How Screen Savers and Themes affect a PC's Performance

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Choose Non-System-Intensive Screensavers

If you’ve chosen a wacky screensaver, one that is complex, one that requires complex calculations, or one you’ve downloaded from a Web site that can’t be trusted to create efficient program code, you might be seeing the effects of running a system-intensive or poorly designed screensaver. When a screensaver is used, the computer must offer up system resources to run it. If you’re having problems with system performance, including slow response coming out of a screensaver, a screensaver that hangs or freezes up, or one that locks up the computer, you should switch to a non-system-intensive or a default Windows screensaver.

Even some of the Windows screensavers require a lot of system resources, though. Although one of our computers worked just fine when using the Windows XP Aquarium screensaver, when we upgraded, purchasing new fish and configuring seven of them to swim around on the office Desktop, it was just too much for for our computer. It would hang up and sometimes even lock up the computer. These are common problems.

If you’re having screensaver problems, select a screensaver that’s not so complex:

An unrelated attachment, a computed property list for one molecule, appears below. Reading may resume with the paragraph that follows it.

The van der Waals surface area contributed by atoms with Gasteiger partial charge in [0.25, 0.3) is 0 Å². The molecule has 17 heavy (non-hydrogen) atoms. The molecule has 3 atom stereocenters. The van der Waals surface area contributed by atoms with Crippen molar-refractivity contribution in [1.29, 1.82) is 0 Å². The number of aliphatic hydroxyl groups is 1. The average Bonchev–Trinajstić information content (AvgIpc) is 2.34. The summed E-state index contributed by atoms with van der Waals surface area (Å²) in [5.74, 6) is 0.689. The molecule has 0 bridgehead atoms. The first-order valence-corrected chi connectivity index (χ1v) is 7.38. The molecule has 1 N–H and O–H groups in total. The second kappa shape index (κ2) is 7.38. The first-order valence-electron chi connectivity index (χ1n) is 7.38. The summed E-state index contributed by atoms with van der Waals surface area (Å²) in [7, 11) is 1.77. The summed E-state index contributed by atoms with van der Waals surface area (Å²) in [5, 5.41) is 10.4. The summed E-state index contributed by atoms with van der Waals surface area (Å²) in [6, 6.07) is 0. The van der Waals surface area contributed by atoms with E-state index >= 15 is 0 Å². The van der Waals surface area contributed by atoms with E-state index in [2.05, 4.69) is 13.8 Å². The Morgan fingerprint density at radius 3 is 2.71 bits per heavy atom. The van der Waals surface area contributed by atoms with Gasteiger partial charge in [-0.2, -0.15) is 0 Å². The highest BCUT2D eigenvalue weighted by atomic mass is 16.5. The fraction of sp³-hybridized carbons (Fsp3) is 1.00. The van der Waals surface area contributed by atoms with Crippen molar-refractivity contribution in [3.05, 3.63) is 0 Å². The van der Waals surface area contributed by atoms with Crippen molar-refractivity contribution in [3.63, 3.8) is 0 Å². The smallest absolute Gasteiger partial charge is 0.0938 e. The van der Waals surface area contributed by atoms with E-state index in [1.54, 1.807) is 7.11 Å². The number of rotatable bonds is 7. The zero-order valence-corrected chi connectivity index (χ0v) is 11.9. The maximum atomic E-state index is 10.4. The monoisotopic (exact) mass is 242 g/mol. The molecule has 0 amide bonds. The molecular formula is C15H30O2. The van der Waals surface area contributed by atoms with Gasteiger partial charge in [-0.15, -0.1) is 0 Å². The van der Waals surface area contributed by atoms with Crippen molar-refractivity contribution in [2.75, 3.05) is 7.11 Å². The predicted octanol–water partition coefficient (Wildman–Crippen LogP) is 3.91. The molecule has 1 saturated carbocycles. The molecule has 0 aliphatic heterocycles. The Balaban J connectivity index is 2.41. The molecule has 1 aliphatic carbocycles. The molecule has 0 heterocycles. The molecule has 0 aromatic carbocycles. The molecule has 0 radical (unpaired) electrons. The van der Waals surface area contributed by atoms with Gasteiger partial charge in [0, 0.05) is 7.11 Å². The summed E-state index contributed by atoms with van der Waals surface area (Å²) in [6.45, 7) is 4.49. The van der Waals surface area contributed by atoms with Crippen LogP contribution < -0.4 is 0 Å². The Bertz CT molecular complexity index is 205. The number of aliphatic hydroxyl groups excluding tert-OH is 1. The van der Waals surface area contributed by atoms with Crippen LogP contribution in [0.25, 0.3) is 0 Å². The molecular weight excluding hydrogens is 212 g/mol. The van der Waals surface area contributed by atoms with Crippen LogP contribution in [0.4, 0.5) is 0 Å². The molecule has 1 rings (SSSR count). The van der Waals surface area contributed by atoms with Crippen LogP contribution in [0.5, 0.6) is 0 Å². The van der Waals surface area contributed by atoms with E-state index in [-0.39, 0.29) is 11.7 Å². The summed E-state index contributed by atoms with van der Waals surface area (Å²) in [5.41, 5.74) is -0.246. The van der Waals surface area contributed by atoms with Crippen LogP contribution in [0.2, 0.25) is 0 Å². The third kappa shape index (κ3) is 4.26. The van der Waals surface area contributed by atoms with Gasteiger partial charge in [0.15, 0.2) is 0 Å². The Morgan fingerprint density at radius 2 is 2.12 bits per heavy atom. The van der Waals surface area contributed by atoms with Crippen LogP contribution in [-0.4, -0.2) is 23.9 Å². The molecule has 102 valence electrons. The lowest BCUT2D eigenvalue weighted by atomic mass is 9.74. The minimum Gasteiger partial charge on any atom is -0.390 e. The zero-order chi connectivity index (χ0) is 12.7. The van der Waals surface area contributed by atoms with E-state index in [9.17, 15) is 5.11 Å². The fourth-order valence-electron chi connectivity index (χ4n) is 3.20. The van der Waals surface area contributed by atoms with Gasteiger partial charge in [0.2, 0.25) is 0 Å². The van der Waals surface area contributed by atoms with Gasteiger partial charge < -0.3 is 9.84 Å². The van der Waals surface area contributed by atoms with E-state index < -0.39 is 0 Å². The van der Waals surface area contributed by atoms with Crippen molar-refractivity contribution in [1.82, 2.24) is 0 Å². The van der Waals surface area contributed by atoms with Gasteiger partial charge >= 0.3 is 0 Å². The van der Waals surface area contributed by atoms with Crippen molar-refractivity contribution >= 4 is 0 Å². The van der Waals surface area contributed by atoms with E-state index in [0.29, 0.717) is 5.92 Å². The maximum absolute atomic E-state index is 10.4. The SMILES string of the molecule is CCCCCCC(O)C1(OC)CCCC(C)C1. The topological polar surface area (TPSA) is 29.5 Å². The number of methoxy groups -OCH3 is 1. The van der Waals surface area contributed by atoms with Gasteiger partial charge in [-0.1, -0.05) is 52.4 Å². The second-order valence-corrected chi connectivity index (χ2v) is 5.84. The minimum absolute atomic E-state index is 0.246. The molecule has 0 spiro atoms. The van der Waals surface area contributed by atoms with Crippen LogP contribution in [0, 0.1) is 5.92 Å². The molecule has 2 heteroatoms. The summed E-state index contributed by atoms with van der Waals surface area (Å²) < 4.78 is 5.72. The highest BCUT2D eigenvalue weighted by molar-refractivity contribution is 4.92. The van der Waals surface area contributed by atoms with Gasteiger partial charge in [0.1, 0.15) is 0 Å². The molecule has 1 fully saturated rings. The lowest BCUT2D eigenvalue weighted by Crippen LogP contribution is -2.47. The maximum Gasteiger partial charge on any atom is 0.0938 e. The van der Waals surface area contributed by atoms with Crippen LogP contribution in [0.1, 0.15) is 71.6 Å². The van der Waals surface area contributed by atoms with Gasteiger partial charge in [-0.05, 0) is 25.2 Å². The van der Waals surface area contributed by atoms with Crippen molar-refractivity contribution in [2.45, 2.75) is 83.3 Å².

1. Right-click an empty area of the Desktop, and then click Properties.

  2. From the Screensaver tab, select a new screensaver.

  3. Click OK.

Note: These instructions are for XP. For Vista, right-click and choose Personalize, and click Screen Saver.

About Themes

If you’re concerned about performance on your older XP machine, choose one of the default Windows XP themes, like Windows XP or Windows Classic. Other themes may use more resources with their fancy sounds and other amenities. However, if you’re in it for the simple pleasure of having a nice background, screensaver, mouse pointer, colors, and interface, and if you have plenty of resources, by all means, browse for and choose a theme!

Here’s how to explore additional themes and install them:

  1. Right-click an empty area of the Desktop and click Properties.

  2. From the Themes tab, use the drop-down list to see the available themes. If you’ve purchased and installed Microsoft Plus! or other software, you might have some already. If you only have the default themes, click More Themes Online, and click OK.

  1. Browse through the information.

Tip: We’ll suggest you stay away from themes unless you have a screaming computer with resources that you don’t need. Even our best computer gets sluggish when we apply one!